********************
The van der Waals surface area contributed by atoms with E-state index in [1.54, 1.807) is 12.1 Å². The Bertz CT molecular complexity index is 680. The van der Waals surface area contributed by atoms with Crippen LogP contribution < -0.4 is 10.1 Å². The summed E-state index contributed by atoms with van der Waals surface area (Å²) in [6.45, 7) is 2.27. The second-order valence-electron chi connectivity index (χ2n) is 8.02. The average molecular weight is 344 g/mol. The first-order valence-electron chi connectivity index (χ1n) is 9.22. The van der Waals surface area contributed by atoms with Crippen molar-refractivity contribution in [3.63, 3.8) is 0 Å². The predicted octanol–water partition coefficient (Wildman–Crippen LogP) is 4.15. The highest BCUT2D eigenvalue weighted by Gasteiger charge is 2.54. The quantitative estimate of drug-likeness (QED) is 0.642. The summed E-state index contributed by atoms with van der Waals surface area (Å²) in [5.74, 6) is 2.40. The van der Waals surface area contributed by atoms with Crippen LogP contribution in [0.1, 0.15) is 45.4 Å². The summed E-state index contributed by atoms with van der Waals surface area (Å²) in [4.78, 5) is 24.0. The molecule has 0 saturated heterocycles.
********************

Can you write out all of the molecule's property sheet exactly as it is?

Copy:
The van der Waals surface area contributed by atoms with E-state index in [1.54, 1.807) is 12.1 Å². The Bertz CT molecular complexity index is 680. The van der Waals surface area contributed by atoms with Crippen LogP contribution < -0.4 is 10.1 Å². The summed E-state index contributed by atoms with van der Waals surface area (Å²) in [6.45, 7) is 2.27. The second-order valence-electron chi connectivity index (χ2n) is 8.02. The average molecular weight is 344 g/mol. The first-order valence-electron chi connectivity index (χ1n) is 9.22. The van der Waals surface area contributed by atoms with Crippen molar-refractivity contribution in [3.63, 3.8) is 0 Å². The predicted octanol–water partition coefficient (Wildman–Crippen LogP) is 4.15. The highest BCUT2D eigenvalue weighted by Gasteiger charge is 2.54. The quantitative estimate of drug-likeness (QED) is 0.642. The summed E-state index contributed by atoms with van der Waals surface area (Å²) in [5.74, 6) is 2.40. The van der Waals surface area contributed by atoms with Crippen LogP contribution in [0.1, 0.15) is 45.4 Å². The summed E-state index contributed by atoms with van der Waals surface area (Å²) in [4.78, 5) is 24.0. The molecule has 0 saturated heterocycles.